There’s no denying that Northwestern University football players won a historic victory on Wednesday, when the Chicago branch of the National Labor Relations Board (NLRB) ruled that they had the legal right to form a union. But that victory, as historic and unexpected as it may have been, was also the easy part.
Now that the university has appealed the decision, Northwestern’s football team will need to present their case at NLRB headquarters in Washington, D.C. And even if the board itself upholds its regional office’s decision, the players might not be able to form a union: All the ruling would guarantee them is the right to hold a union election, one in which would the Northwestern administration would almost certainly intervene.
In other words, it’s still highly unlikely that the Northwestern football players will be able to form a union. They’ve managed to get further in the campaign than anyone could have reasonably expected, but their opponents still have the upper hand. Northwestern’s administration has decades of labor law on its side, and pockets deep enough to use every legal weapon at its disposal.
In that regard, this particular labor struggle is like any other organizing drive. There are a lot of things that make the football players’ campaign unique, but the odds stacked against them should be familiar to anyone with a passing acquaintance with labor law. As labor law expert Gordon Lafer wrote in “Neither Free Nor Fair,” his seminal study of NLRB-administered union elections, “The election system established by the National Labor Relations Act fails to meet the most fundamental standards of American democracy.”Under current law, union-busting has been turned into a science. Management can use the appeal process to delay or prevent union elections, hold mandatory staff meetings where they discourage organizing, and make use of a whole range of other legal tactics to keep their workplaces non-union. When managers do break the law, it can take years for the legal system to penalize them—if they get penalized at all. Unfair Labor Practice complaints take a long time to prosecute, and the consequences are often so mild that bosses may see little downside in flaunting the law.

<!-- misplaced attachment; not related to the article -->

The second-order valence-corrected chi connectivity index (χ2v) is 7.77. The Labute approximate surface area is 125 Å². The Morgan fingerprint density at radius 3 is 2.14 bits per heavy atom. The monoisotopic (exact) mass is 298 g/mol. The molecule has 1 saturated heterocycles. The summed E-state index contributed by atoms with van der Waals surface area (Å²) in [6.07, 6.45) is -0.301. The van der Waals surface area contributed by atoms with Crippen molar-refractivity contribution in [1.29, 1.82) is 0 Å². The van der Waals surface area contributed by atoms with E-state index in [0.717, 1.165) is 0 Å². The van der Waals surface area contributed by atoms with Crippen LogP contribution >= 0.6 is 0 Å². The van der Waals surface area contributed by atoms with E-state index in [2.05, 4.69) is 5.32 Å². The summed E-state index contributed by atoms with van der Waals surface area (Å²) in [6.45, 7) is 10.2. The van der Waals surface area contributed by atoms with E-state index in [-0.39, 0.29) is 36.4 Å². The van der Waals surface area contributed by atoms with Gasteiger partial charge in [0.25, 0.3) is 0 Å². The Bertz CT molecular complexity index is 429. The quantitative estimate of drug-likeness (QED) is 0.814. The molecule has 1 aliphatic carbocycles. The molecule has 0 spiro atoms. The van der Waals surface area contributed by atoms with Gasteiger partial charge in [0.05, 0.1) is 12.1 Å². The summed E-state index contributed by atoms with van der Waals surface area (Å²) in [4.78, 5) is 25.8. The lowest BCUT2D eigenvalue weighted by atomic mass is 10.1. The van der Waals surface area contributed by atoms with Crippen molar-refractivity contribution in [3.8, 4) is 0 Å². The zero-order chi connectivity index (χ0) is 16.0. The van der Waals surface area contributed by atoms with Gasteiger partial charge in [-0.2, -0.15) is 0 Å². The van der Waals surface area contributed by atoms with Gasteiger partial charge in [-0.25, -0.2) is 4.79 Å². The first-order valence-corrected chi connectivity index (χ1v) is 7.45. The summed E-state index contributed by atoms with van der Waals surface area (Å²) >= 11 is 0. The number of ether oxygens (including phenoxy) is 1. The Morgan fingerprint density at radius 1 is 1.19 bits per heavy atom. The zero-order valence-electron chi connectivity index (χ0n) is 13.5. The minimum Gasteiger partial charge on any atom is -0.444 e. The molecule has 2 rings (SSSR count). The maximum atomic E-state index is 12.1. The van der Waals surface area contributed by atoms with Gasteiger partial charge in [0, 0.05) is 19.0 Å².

With the odds so heavily stacked against unionization, it’s no wonder that union membership has declined precipitously over the past 50 years. The existential question now facing organized labor is where the movement can possibly rebuild its power in the face of an overwhelmingly hostile legal system — and an even more hostile political environment. Unions have tried to answer that question by experimenting with new organizing models, including the college athlete unionization campaign. And while none of these experiments have yielded conclusive results just yet, Wednesday’s NLRB ruling makes the student-athlete campaign look extremely promising. Even if the Northwestern football players never win an NLRB-administered union election, their organizing drive could set a major precedent for organized labor.